WEALTHTECH 3.0: Why RIAs Need to Pay Attention to Next Generation Entrepreneurs

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Amidst the dynamic shifts occurring in the RIA market, a significant opportunity is being overlooked.

That’s the viewpoint of Pamela Cytron, President of The Founders Arena WealthTech Accelerator, a pioneering public-private initiative that aims to create a collaborative ecosystem, bringing together entrepreneurs, investors, industry experts, and the local community to foster a supportive and inclusive environment for innovation and entrepreneurship.

Cytron feels that the focus of succession planning should also include young entrepreneurs, not just older advisors or business owners, because many young entrepreneurs have businesses that will also require a financial transition or exit plan as they grow older.

These emerging entrepreneurs are not only acquiring wealth at younger ages, but they’re doing so at an unprecedented pace, with early retirement on the horizon. In our recent interview, Cytron underscores the unique characteristics of this niche—a small but emerging group of young people who have found early success, despite the narrative that all GenZ’s and millennials are struggling financially.

The New Face of Wealth

Advisors have generally focused succession planning on the familiar: a white male business owner seeking a payout through an exit of some sort. However, there’s a significant shift in who’s wealthy. A more diverse entrepreneur is emerging who is cashing in big—or is about to. Their gender, race, sexual orientation, and age (they’re young) may surprise you because they are not those the industry would focus on. They’re new to wealth, smart, and their money comes from places we never expected, says Cytron.

“We’ve got a market of under-25-year-olds that will be making more money than previous entrepreneurs, and many are already doing it. The creator economy, which is heavily geared toward Millennials and GenZ, is presently valued at $250B and could approach half a trillion by 2027, according to a recent Goldman Sachs report. These young entrepreneurs need succession planning,” adds Cytron. “Advisors are missing out because they’re still stuck on their past customer base instead of their future one.”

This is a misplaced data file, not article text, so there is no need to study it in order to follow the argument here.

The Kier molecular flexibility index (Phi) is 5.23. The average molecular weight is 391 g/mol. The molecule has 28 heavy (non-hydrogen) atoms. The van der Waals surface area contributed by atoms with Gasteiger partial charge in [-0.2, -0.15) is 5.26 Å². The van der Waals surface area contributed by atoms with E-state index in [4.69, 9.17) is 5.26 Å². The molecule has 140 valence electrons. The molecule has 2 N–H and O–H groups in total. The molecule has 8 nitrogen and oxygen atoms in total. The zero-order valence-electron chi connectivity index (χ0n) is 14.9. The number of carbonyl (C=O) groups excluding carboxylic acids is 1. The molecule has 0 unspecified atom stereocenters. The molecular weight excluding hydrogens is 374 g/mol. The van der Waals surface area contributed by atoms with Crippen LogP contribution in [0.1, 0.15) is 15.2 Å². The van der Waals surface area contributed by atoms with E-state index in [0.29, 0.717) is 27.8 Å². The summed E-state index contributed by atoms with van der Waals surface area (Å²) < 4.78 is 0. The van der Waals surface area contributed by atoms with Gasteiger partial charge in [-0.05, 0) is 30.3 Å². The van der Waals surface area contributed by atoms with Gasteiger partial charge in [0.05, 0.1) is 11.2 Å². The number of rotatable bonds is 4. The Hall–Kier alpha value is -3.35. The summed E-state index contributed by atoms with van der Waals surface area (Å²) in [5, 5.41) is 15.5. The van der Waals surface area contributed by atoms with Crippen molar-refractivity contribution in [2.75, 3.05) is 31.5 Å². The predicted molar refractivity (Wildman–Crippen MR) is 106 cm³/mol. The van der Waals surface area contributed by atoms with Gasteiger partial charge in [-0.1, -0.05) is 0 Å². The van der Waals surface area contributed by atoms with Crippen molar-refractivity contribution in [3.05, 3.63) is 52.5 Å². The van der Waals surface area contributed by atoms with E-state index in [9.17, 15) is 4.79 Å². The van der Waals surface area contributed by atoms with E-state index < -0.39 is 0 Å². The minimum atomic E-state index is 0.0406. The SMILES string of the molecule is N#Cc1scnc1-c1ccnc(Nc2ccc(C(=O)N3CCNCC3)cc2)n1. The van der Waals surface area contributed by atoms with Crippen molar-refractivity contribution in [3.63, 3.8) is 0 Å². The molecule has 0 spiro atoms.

Another sector is young athletes, including NCAA college athletes who are now eligible for compensation and are raking in big dollars thanks to new regulations around NIL (Name, Image, and Likeness). Local endorsements from banks, clothing companies, etc., add to the dollars they earn to play sports. This is the first time in U.S. history that undergraduate students are acquiring wealth while still in school. Without proper succession planning, they risk losing it all.

“Some of these college athletes are leaving college early because they’re getting a signing bonus of millions. However, the average NFL player goes bankrupt five years after leaving the sport. That is a problem that advisors should seek to solve—a perfect example of how succession planning can help. A big focus area should be financial education,” comments Cytron.

Adding Guardrails to the Game

During the interview, Cytron stressed that if professional and amateur sports don’t put some guardrails up to protect these young entrepreneurs, it’s incumbent upon the wealth management industry to do it. We must think of these twenty-somethings as a business—they’re both the business and the business owner.